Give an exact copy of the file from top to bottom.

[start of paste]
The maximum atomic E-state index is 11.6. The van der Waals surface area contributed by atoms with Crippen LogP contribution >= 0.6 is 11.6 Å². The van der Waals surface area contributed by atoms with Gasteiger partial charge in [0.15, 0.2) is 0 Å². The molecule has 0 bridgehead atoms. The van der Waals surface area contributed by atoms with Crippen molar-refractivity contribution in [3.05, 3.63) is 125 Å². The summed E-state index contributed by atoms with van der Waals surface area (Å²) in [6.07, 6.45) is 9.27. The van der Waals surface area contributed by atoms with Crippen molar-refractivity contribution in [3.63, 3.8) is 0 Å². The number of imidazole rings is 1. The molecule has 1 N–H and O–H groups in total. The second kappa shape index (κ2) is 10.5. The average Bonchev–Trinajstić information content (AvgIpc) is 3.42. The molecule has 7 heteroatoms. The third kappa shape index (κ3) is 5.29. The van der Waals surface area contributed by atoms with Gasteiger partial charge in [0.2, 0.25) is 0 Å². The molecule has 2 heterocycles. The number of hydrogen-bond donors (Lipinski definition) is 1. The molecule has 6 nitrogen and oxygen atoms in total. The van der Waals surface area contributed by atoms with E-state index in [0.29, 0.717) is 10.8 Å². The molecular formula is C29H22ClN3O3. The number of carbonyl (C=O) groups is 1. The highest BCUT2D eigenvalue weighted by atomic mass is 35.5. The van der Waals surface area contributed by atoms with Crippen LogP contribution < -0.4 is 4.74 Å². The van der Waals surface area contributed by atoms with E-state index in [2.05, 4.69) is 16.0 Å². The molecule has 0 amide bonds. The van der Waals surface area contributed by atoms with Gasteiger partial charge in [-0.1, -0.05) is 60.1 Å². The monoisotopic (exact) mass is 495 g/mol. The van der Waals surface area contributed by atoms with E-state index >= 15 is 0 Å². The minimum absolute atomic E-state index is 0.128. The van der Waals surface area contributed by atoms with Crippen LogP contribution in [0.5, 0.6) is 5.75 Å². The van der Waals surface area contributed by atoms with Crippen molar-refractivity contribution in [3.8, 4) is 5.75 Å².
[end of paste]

The maximum atomic E-state index is 11.6. The van der Waals surface area contributed by atoms with Crippen LogP contribution >= 0.6 is 11.6 Å². The van der Waals surface area contributed by atoms with Gasteiger partial charge in [0.15, 0.2) is 0 Å². The molecule has 0 bridgehead atoms. The van der Waals surface area contributed by atoms with Crippen molar-refractivity contribution in [3.05, 3.63) is 125 Å². The summed E-state index contributed by atoms with van der Waals surface area (Å²) in [6.07, 6.45) is 9.27. The van der Waals surface area contributed by atoms with Crippen molar-refractivity contribution in [3.63, 3.8) is 0 Å². The number of imidazole rings is 1. The molecule has 1 N–H and O–H groups in total. The second kappa shape index (κ2) is 10.5. The average Bonchev–Trinajstić information content (AvgIpc) is 3.42. The molecule has 7 heteroatoms. The third kappa shape index (κ3) is 5.29. The van der Waals surface area contributed by atoms with Gasteiger partial charge in [0.2, 0.25) is 0 Å². The molecule has 2 heterocycles. The number of hydrogen-bond donors (Lipinski definition) is 1. The molecule has 6 nitrogen and oxygen atoms in total. The van der Waals surface area contributed by atoms with E-state index in [0.29, 0.717) is 10.8 Å². The molecular formula is C29H22ClN3O3. The number of carbonyl (C=O) groups is 1. The highest BCUT2D eigenvalue weighted by atomic mass is 35.5. The van der Waals surface area contributed by atoms with Crippen LogP contribution < -0.4 is 4.74 Å². The van der Waals surface area contributed by atoms with E-state index in [2.05, 4.69) is 16.0 Å². The molecule has 0 amide bonds. The van der Waals surface area contributed by atoms with Gasteiger partial charge in [-0.1, -0.05) is 60.1 Å². The monoisotopic (exact) mass is 495 g/mol. The van der Waals surface area contributed by atoms with E-state index >= 15 is 0 Å². The minimum absolute atomic E-state index is 0.128. The van der Waals surface area contributed by atoms with Crippen LogP contribution in [0.5, 0.6) is 5.75 Å². The van der Waals surface area contributed by atoms with Crippen molar-refractivity contribution in [3.8, 4) is 5.75 Å².